The Green Mill’s Historical Bridge society is looking to take Missouri DOT up on that offer.  It is a non-profit organization which is seeking to preserve the bridge.  I spoke with the society’s President, Lonetta Bartell, and she shared some thoughts:


Green’s Mill Bridge was one of five bridges constructed when the Lake of the Ozarks was created by constructing Bagnell Dam on the Osage River. Each of the five bridges spanned one of the five rivers that shape and send water into the “Dragon Lake” of the Ozarks. 


Four of those five bridges have been demolished and replaced. Green’s Mill Bridge is the only one remaining and is no longer adequate for modern traffic on State Road J. Green’s Mill Bridge crosses the Little Niangua River just downstream from the confluence of the river and the lake. 


My family would spend summer vacations at a campground just southwest of the bridge. Mom would take me along with my brothers and sisters to the bridge where I would listen with sincere interest as she shared stories about her childhood and what it was like living in the backwoods of the Missouri Ozark Hills. My mom is now gone. However, I still feel driven to take my own children and grandchildren to the bridge. As we stop to look at the breathtaking scenery that surrounds us, I think of mom as I share with them her stories from days gone by, include my own stories of vacationing here and to teach them a little bit about their heritage.  Today I live one mile downriver from Green's Mill Bridge. 


We formed a group to help preserve the bridge.  Green’s Mill Historical Bridge, Inc, was organized in 2018 to:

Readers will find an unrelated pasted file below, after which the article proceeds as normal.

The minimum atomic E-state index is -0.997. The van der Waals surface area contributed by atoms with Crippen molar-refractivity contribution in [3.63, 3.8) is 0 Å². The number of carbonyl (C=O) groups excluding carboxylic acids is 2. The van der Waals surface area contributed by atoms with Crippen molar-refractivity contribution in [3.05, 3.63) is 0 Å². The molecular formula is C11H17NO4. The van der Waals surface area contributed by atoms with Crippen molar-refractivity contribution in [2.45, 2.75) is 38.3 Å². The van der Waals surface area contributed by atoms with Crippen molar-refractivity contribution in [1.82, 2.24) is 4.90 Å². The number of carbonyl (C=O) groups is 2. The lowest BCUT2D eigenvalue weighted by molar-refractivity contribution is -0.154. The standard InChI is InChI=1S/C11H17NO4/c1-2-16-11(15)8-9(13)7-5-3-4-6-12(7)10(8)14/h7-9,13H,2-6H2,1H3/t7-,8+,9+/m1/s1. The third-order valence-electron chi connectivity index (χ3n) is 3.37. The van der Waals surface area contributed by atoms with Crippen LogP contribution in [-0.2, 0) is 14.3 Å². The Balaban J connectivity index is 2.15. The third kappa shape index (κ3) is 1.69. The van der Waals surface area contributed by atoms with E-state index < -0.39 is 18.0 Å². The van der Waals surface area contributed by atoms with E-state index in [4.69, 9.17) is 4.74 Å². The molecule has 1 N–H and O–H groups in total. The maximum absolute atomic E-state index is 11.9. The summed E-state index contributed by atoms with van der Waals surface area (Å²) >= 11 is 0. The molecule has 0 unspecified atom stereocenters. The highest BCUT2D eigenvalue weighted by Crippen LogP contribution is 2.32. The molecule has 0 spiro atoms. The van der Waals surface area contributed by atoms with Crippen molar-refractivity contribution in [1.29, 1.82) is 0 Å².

1. Preserve and Maintain Green’s Mill Bridge in its original location

2. Make the bridge and Ozarks history accessible to visitors

3. Support bridge engineering history and education


Our organization has plans to develop the bridge as a handicap accessible facility.  The deck is currently open steel grid.  We will be laying recycled rubber that is ADA approved as walkways across the bridge. Part of the steel grate decking will remain.  Chain link fencing will be installed on both sides just inside the original railing. A courtyard and handicap parking lot will be constructed on the northeast end of the bridge with a regular parking lot on the southwest end. Dusk to dawn lighting will shine over the complete bridge.  


Use of the bridge will be offered for public gathering such as family reunions, weddings, memorial, sunrise or vesper church gatherings and fund raising events.  The list is endless. 


We plan to fund this project by offering memberships and accepting donations. We are currently holding a Capitol Campaign in order to get corporations and/or individuals to underwrite some of the continuing costs inherent in a project of this magnitude. 


The society is taking on an impressive assignment in trying to preserve the old bridge.  Future generations will appreciate the quirky and distinctive little bridge.  You can imagine people congregating at the bridge in the Ozark summer for celebrations and festivities.  A better way of appreciating this old and excellent little span cannot be found. We are looking forward to the society’s success.



Little Niangua River Bridge 2